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U.S. Sues Mississippi Over ‘Discriminatory’ Mental Health System

The Justice Department sued Mississippi on Thursday, accusing it of using segregated state-run hospitals to warehouse mentally ill people who could thrive in the community, instead.

The suit, filed in U.S. District Court in Jackson, alleges that the state — whose budget crisis has led to deep cuts for the state Department of Mental Health — refuses to provide adequate community-based services, unnecessarily forcing "hundreds of people a day" to enter the state's four mental institutions, which it described as illegally segregated.

IMAGE: East Mississippi State Hospital in Meridian
East Mississippi State Hospital in Meridian and three other state mental institutions are used to house mentally ill patients who could be cared for in the community, the Justice Department says. Mississippi Department of Mental Health

"Thousands of adults with mental illness in Mississippi needlessly cycle in and out of the State Hospitals each year because they do not receive the supports they need in the community," according to the complaint, which demands that the state be declared in violation of the Americans With Disabilities Act and the Civil Rights of Institutionalized Persons Act.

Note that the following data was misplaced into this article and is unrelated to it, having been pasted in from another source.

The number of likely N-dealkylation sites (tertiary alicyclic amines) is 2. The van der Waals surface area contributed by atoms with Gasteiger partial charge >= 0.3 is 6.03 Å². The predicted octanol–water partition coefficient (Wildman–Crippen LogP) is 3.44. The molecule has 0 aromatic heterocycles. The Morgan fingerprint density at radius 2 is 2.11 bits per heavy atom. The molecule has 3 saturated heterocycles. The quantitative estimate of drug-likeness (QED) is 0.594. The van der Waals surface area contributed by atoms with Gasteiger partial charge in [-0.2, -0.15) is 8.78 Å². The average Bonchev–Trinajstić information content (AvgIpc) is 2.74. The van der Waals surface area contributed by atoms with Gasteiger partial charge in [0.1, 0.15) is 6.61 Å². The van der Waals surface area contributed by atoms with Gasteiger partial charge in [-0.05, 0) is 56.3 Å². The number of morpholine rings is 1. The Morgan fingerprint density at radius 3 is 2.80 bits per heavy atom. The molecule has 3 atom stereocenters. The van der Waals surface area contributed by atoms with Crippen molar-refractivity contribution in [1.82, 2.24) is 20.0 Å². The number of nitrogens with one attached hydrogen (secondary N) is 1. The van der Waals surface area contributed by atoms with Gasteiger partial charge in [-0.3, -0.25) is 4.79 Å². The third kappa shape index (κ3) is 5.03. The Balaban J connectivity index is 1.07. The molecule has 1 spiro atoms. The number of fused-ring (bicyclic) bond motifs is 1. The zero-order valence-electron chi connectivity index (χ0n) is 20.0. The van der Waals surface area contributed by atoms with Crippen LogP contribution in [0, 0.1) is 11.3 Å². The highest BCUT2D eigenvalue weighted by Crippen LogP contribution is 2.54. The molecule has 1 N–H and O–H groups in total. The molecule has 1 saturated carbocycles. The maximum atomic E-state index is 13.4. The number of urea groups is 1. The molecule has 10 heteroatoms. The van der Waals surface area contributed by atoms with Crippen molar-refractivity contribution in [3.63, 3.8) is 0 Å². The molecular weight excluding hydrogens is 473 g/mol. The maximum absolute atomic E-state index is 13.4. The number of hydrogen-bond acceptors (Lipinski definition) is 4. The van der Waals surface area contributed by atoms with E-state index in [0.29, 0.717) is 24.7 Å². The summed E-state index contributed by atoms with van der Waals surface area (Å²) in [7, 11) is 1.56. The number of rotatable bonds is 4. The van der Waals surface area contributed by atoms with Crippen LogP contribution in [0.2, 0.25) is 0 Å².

The Justice Department said in a statement that it filed the suit to compel the state to provide adequate community services after extended negotiations on a settlement fell apart.

"When individuals with mental illness receive the services they need, they are better able to find meaningful work, secure stable housing, build personal relationships, and avoid involvement with the criminal justice system," Attorney General Loretta Lynch said in the statement.

State Attorney General Jim Hood acknowledged problems with the mental health system and said the lawsuit was a "clarion call to all of us in state leadership to consider how we care for the least among us."

"The state has made great progress in expanding community mental health programs, and we will continue to push for expansion. We have come a long way, but further work remains to be done," he said.

But Hood objected to the Justice Department's demand for a consent decree, which he said would be unnecessarily expensive and restrictive. He said the only way to avoid "perpetual federal oversight" would be for the state to spend millions more dollars on mental health.

"Unfortunately, the Legislature this year chose to put money toward big corporate tax cuts rather than meet the needs of those among us who most need our assistance," said Hood, a Democrat who has often clashed with Republican Gov. Phil Bryant.

"We are now in the undesirable position of fighting a lawsuit that will cost us even more," he said. "It's time to act on behalf of our mentally ill residents and invest in the care they deserve."